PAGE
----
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Soybean plants modify metal oxide nanoparticle effects on soil bacterial communities.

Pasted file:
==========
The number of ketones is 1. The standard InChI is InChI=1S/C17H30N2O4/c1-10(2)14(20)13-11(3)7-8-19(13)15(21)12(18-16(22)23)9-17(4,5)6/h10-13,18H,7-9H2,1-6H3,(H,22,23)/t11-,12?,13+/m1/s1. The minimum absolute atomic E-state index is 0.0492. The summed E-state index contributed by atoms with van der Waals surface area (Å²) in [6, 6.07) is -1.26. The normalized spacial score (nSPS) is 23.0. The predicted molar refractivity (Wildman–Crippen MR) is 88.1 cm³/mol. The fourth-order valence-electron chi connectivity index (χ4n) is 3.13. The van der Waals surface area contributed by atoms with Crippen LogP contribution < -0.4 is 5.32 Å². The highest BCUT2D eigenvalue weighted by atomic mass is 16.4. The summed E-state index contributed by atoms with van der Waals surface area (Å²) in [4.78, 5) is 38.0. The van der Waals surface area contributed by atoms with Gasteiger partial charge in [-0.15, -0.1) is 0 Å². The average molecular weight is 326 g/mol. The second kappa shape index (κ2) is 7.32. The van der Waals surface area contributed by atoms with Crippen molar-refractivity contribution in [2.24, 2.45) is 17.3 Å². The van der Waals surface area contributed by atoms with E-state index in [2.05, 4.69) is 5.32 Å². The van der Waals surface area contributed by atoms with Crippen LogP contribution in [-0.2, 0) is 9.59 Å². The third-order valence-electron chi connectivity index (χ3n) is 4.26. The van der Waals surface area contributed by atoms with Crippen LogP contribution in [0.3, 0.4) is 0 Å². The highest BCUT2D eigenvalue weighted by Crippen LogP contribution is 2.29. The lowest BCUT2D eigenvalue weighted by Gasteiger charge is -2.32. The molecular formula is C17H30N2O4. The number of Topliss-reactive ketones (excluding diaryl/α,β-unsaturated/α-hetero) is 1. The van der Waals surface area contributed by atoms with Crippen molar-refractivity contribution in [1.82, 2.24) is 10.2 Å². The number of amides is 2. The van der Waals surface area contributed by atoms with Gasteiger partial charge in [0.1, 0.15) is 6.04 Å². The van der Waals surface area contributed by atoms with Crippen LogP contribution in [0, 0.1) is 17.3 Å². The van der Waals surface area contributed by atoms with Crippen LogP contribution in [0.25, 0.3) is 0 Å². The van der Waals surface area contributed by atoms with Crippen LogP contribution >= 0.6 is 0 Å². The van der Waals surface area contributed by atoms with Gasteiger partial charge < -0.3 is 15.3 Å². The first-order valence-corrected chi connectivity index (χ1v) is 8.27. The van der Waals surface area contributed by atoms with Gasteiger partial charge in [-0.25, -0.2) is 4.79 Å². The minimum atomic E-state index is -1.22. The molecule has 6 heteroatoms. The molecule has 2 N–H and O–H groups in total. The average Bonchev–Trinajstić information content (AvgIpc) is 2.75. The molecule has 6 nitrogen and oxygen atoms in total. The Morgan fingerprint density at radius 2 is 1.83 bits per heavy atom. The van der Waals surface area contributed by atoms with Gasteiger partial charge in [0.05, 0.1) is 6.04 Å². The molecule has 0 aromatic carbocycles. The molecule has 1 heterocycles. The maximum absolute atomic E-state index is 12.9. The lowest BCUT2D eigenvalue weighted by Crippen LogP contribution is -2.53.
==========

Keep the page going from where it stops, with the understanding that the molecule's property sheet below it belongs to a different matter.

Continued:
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Engineered nanoparticles (ENPs) are entering agricultural soils through land application of nanocontaining biosolids and agrochemicals. The potential adverse effects of ENPs have been studied on food crops and soil bacterial communities separately; however, how ENPs will affect the interacting plant-soil system remains unknown. To address this, we assessed ENP effects on soil microbial communities in soybean-planted, versus unplanted, mesocosms exposed to different doses of nano-CeO2 (0-1.0 g kg(-1)) or nano-ZnO (0-0.5 g kg(-1)). Nano-CeO2 did not affect soil bacterial communities in unplanted soils, but 0.1 g kg(-1) nano-CeO2 altered soil bacterial communities in planted soils, indicating that plants interactively promote nano-CeO2 effects in soil, possibly due to belowground C shifts since plant growth was impacted. Nano-ZnO at 0.5 g kg(-1) significantly altered soil bacterial communities, increasing some (e.g., Rhizobium and Sphingomonas) but decreasing other (e.g., Ensifer, Rhodospirillaceae, Clostridium, and Azotobacter) operational taxonomic units (OTUs). Fewer OTUs decreased from nano-ZnO exposure in planted (41) versus unplanted (85) soils, suggesting that plants ameliorate nano-ZnO effects. Taken together, plants--potentially through their effects on belowground biogeochemistry--could either promote (i.e., for the 0.1 g kg(-1) nano-CeO2 treatment) or limit (i.e., for the 0.5 g kg(-1) nano-ZnO treatment) ENP effects on soil bacterial communities.

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